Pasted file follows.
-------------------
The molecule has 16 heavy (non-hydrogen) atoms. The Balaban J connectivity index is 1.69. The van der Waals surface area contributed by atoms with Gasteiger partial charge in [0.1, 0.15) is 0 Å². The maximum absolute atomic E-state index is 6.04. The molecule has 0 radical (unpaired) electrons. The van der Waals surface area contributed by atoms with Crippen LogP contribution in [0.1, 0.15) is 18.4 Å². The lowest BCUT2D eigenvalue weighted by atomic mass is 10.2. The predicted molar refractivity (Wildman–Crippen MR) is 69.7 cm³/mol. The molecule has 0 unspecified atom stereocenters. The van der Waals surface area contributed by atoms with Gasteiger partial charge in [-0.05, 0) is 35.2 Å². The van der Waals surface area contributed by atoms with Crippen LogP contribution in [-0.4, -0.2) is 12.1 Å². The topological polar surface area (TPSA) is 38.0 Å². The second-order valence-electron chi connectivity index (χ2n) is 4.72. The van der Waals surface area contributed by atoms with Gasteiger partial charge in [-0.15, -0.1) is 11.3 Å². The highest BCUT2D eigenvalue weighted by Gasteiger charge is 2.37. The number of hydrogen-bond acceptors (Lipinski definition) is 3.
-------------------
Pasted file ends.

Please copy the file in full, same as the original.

The molecule has 16 heavy (non-hydrogen) atoms. The Balaban J connectivity index is 1.69. The van der Waals surface area contributed by atoms with Gasteiger partial charge in [0.1, 0.15) is 0 Å². The maximum absolute atomic E-state index is 6.04. The molecule has 0 radical (unpaired) electrons. The van der Waals surface area contributed by atoms with Crippen LogP contribution in [0.1, 0.15) is 18.4 Å². The lowest BCUT2D eigenvalue weighted by atomic mass is 10.2. The predicted molar refractivity (Wildman–Crippen MR) is 69.7 cm³/mol. The molecule has 0 unspecified atom stereocenters. The van der Waals surface area contributed by atoms with Gasteiger partial charge in [-0.05, 0) is 35.2 Å². The van der Waals surface area contributed by atoms with Crippen LogP contribution in [-0.4, -0.2) is 12.1 Å². The topological polar surface area (TPSA) is 38.0 Å². The second-order valence-electron chi connectivity index (χ2n) is 4.72. The van der Waals surface area contributed by atoms with Gasteiger partial charge in [-0.15, -0.1) is 11.3 Å². The highest BCUT2D eigenvalue weighted by Gasteiger charge is 2.37. The number of hydrogen-bond acceptors (Lipinski definition) is 3.